“I think her position is really untenable. The reality is that she said in the House that this president poses such a grave danger to the globe that we have to trample on his constitutional rights, not allow us to have any witnesses in front of the Intelligence Committee, not allow us to have counsel present, not allow us to provide evidence in our own defense,” Short said during an appearance on “Fox News Sunday.”
“We’re quite confident that the position is untenable, and she’s going to move it along, and that Chuck Schumer and Mitch McConnell reach a deal on how it’s going to proceed in the Senate.”
“There’s no way she can hold this position.”
Pelosi not submitting the articles of impeachment after they were approved on Dec. 18 sparked widespread confusion among lawmakers, analysts, and constitutional scholars, with some claiming that Trump isn’t actually impeached until the articles are submitted, others arguing that Trump was impeached the moment the House approved the resolution containing the articles, and some claiming that the Senate could start a trial without receiving the articles.
Pelosi has said that she’s withholding the articles to try to get a “fair” trial in the Senate, which is held by Republicans.
Senate Majority Leader Mitch McConnell (R-Ky.) said on the Senate floor on Dec. 19, “I’m not sure what leverage there is in refraining from sending us something we do not want.”
Rep. Debbie Dingell (D-Mich.), one of the Democrats who voted to impeach Trump and a member of the caucus leadership team, said later on “Fox News Sunday” that she didn’t know how long Pelosi would withhold the articles.
She noted that President Bill Clinton was also impeached in December but the House didn’t submit the articles until Jan. 6.
“I think what the speaker is trying to do is to ensure that there’s going to be a fair trial. I think they’re going to continue to be discussions. I don’t know. I’m not part of those very tight discussions,” Dingell said.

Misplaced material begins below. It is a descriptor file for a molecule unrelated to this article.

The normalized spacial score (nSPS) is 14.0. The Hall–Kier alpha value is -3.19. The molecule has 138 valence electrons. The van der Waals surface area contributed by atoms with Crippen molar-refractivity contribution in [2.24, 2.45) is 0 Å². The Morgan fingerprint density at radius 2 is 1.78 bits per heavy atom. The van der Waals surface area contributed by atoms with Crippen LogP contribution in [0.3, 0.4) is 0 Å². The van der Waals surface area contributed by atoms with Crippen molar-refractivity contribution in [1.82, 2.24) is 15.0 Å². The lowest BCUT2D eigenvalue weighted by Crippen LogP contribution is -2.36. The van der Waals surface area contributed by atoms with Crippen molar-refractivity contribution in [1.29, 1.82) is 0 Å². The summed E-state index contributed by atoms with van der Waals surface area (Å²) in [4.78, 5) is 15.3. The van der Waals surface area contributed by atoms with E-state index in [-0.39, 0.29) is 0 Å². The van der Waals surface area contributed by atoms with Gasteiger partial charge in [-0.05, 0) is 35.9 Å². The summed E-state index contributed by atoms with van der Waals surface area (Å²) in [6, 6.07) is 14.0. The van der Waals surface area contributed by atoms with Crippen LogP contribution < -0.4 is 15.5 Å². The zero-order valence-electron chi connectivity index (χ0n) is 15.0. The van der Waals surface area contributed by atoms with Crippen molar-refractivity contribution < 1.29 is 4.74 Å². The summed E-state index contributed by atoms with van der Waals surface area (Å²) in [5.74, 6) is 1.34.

Host Chris Wallace noted that House Democrats kept saying during the impeachment inquiry that Trump was a threat to the nation. “So, if President Trump is such a threat, if this case is so urgent, why not send impeachment to the Senate right away?” he said.
Dingell responded by saying the Senate wouldn’t have started a trial before Jan. 6, when the body reconvenes, an apparent reference to McConnell stating before the House’s impeachment vote that a trial wouldn’t start until 2020.
“You have no idea what’s going to happen in the next two weeks as the leaders are trying to negotiate what’s going to happen, and as I remind you, Republican impeachment with President Bill Clinton, that managers weren’t appointed until January 6,” Dingell said.
Wallace asked about the delay a third and fourth time, wondering what leverage Pelosi believes she has. He also noted that Noah Feldman, a professor called by Democrats during the trial, has said Trump isn’t impeached until the articles are turned over to the Senate.
Dingell said Democrats aren’t making “an empty threat.”
“All people are doing is making sure it’s a fair trial, and by the way, I’ve read that very same part of the Constitution. It doesn’t say how quickly you have to move it from the House to the Senate,” she said. “I think that you’re going to see it go sooner than quite frankly Mitch McConnell would maybe even like.”